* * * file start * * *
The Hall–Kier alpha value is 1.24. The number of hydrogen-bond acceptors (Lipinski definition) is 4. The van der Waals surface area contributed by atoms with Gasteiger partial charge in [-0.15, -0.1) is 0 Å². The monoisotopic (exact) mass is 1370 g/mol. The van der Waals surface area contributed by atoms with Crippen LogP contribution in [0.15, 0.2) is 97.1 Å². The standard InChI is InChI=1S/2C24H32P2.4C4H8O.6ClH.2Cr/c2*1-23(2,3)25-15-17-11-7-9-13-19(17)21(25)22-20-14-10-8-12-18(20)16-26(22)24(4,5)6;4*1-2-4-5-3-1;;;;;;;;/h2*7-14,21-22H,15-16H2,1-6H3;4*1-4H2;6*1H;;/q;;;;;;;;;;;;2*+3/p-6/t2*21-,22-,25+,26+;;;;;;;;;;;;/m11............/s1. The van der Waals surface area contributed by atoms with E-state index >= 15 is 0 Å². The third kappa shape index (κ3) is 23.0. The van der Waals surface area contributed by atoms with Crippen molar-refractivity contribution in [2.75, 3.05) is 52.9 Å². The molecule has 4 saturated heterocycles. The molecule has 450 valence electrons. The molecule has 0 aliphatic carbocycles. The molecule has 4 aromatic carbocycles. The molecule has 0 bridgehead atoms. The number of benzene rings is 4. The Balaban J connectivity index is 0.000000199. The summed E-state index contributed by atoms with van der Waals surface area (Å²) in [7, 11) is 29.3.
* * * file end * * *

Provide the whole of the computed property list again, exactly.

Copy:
The Hall–Kier alpha value is 1.24. The number of hydrogen-bond acceptors (Lipinski definition) is 4. The van der Waals surface area contributed by atoms with Gasteiger partial charge in [-0.15, -0.1) is 0 Å². The monoisotopic (exact) mass is 1370 g/mol. The van der Waals surface area contributed by atoms with Crippen LogP contribution in [0.15, 0.2) is 97.1 Å². The standard InChI is InChI=1S/2C24H32P2.4C4H8O.6ClH.2Cr/c2*1-23(2,3)25-15-17-11-7-9-13-19(17)21(25)22-20-14-10-8-12-18(20)16-26(22)24(4,5)6;4*1-2-4-5-3-1;;;;;;;;/h2*7-14,21-22H,15-16H2,1-6H3;4*1-4H2;6*1H;;/q;;;;;;;;;;;;2*+3/p-6/t2*21-,22-,25+,26+;;;;;;;;;;;;/m11............/s1. The van der Waals surface area contributed by atoms with E-state index >= 15 is 0 Å². The third kappa shape index (κ3) is 23.0. The van der Waals surface area contributed by atoms with Crippen molar-refractivity contribution in [2.75, 3.05) is 52.9 Å². The molecule has 4 saturated heterocycles. The molecule has 450 valence electrons. The molecule has 0 aliphatic carbocycles. The molecule has 4 aromatic carbocycles. The molecule has 0 bridgehead atoms. The number of benzene rings is 4. The Balaban J connectivity index is 0.000000199. The summed E-state index contributed by atoms with van der Waals surface area (Å²) in [7, 11) is 29.3.